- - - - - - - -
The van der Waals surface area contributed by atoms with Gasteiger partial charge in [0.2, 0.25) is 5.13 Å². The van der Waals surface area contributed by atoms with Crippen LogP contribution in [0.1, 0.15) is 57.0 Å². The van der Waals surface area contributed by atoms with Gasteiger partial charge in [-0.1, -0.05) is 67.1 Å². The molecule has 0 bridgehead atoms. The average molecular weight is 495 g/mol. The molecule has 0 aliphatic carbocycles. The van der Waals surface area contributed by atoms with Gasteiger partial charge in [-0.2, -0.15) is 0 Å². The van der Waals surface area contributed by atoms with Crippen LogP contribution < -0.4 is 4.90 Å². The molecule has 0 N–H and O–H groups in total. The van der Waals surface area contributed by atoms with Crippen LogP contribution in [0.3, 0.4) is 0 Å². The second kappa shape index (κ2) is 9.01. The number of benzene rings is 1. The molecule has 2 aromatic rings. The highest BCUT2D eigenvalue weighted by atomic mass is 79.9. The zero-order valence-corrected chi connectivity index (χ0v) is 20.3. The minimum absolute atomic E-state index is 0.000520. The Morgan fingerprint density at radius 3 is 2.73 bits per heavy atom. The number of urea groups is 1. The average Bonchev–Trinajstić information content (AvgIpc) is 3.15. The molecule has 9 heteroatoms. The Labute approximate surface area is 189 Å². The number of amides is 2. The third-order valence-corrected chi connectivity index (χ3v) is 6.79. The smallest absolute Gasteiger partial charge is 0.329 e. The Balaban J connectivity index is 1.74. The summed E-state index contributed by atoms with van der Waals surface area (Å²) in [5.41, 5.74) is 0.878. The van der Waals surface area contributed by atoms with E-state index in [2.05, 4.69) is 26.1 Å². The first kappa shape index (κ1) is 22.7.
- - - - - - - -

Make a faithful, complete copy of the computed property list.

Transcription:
The van der Waals surface area contributed by atoms with Gasteiger partial charge in [0.2, 0.25) is 5.13 Å². The van der Waals surface area contributed by atoms with Crippen LogP contribution in [0.1, 0.15) is 57.0 Å². The van der Waals surface area contributed by atoms with Gasteiger partial charge in [-0.1, -0.05) is 67.1 Å². The molecule has 0 bridgehead atoms. The average molecular weight is 495 g/mol. The molecule has 0 aliphatic carbocycles. The van der Waals surface area contributed by atoms with Gasteiger partial charge in [-0.2, -0.15) is 0 Å². The van der Waals surface area contributed by atoms with Crippen LogP contribution < -0.4 is 4.90 Å². The molecule has 0 N–H and O–H groups in total. The van der Waals surface area contributed by atoms with Crippen LogP contribution in [0.3, 0.4) is 0 Å². The second kappa shape index (κ2) is 9.01. The number of benzene rings is 1. The molecule has 2 aromatic rings. The highest BCUT2D eigenvalue weighted by atomic mass is 79.9. The zero-order valence-corrected chi connectivity index (χ0v) is 20.3. The minimum absolute atomic E-state index is 0.000520. The Morgan fingerprint density at radius 3 is 2.73 bits per heavy atom. The number of urea groups is 1. The average Bonchev–Trinajstić information content (AvgIpc) is 3.15. The molecule has 9 heteroatoms. The Labute approximate surface area is 189 Å². The number of amides is 2. The third-order valence-corrected chi connectivity index (χ3v) is 6.79. The smallest absolute Gasteiger partial charge is 0.329 e. The Balaban J connectivity index is 1.74. The summed E-state index contributed by atoms with van der Waals surface area (Å²) in [5.41, 5.74) is 0.878. The van der Waals surface area contributed by atoms with E-state index in [2.05, 4.69) is 26.1 Å². The first kappa shape index (κ1) is 22.7.